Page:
She recovered, after a painful siege in the hospital; but the kind of accident she suffered was not infrequent and sometimes was fatal. Nowadays she would not use a taper to light the gas; she would not light the gas. She would not light the gas and drop the taper on the floor; but, if she did, her skirt would not catch fire. And, if her skirt did catch fire, her petticoats wouldn’t, because she wouldn’t have any; but if she did wear them, and if her skirt and petticoats did catch fire, her hair wouldn’t. No matter how they may look, girls are at least safer from fire to-day than they were then.

Monday, December 09, 2019

Berkshire Abduction

From the Vault Dept.: Berkshire Opera was founded by Rex Hearn in 1985; with a few changes of venue, the company lasted until 2008. It was re-started in 2016 under completely different artistic management. Here’s a trip some thirty years back in time to re-visit a production of a Mozart opera.


BERKSHIRE OPERA GENERAL DIRECTOR Rex Hearn finished his welcoming words to last night’s performance of Mozart’s “The Abduction from the Seraglio” and dashed up the aisle of the Cranwell Opera House, stirring a fresh breeze in the still air.

Cranwell Resort, Lenox Mass.
It’s a metaphor for what he’s brought opera in the Berkshires these last few summers: a fresh breeze to enliven the classics of the repertory. This production only confirms what’s already been established.

The piece is skillfully placed in the odd little theater (it’s a former chapel), set by designer Kennon Rothchild in a whimsically-drawn Turkey draped in silks and pastel. The orchestra, led by Amy Kaiser, has never sounded better, and the cast is nicely chosen for this particular work.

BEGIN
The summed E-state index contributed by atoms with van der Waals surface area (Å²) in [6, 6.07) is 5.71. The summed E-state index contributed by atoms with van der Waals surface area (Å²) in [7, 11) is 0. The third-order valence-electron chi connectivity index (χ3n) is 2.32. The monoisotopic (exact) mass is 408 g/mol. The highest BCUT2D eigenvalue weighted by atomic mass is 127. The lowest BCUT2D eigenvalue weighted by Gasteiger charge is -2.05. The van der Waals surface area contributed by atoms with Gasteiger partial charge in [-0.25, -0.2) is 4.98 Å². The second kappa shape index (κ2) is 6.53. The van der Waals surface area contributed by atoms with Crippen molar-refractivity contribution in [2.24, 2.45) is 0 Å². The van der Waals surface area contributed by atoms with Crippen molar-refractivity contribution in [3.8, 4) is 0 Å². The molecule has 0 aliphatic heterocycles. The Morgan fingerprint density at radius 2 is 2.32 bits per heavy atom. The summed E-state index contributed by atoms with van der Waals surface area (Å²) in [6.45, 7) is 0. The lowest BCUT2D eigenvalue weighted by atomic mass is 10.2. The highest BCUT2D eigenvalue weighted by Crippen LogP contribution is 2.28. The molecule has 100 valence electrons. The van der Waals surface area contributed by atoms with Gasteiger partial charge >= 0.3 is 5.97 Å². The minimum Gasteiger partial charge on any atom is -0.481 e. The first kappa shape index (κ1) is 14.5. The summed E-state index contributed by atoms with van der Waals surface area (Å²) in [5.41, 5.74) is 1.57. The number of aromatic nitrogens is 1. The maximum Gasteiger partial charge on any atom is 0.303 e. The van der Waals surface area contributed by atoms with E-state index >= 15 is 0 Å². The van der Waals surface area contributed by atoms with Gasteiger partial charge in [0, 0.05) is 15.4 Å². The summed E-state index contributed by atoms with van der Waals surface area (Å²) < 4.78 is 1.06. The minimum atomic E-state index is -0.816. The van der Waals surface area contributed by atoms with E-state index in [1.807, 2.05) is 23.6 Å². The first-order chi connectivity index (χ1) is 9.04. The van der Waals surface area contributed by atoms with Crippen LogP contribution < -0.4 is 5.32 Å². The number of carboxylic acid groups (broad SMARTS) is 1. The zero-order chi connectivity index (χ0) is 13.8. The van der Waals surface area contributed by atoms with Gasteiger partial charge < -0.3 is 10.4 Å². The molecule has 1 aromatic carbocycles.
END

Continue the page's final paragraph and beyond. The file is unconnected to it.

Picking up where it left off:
Some fussy characteristics of the story make it a challenge to pull off. What promises to be a fast-paced tale of abduction and intrigue turns instead to the overrated question of virtue, leaving us wondering only who’s doing the chasing and who’s being chaste.

Friday, December 06, 2019

Mangia e Corri

From the Food Vault Dept.: And where did I dine back I went to that Penn & Teller show I wrote about earlier? The same issue of Metroland that ran my advance had this overview of an Albany-based pizza and casual dining restaurant called Mangia, which had three units in the area at its height. The place closed in 2008 and was demolished to make way for a more upscale place called Créo, which suffered a series of management vicissitudes that brought down the place after seven years. It’s now home to Jacob & Anthony’s, a casual-Italian restaurant with a sibling in Saratoga Springs.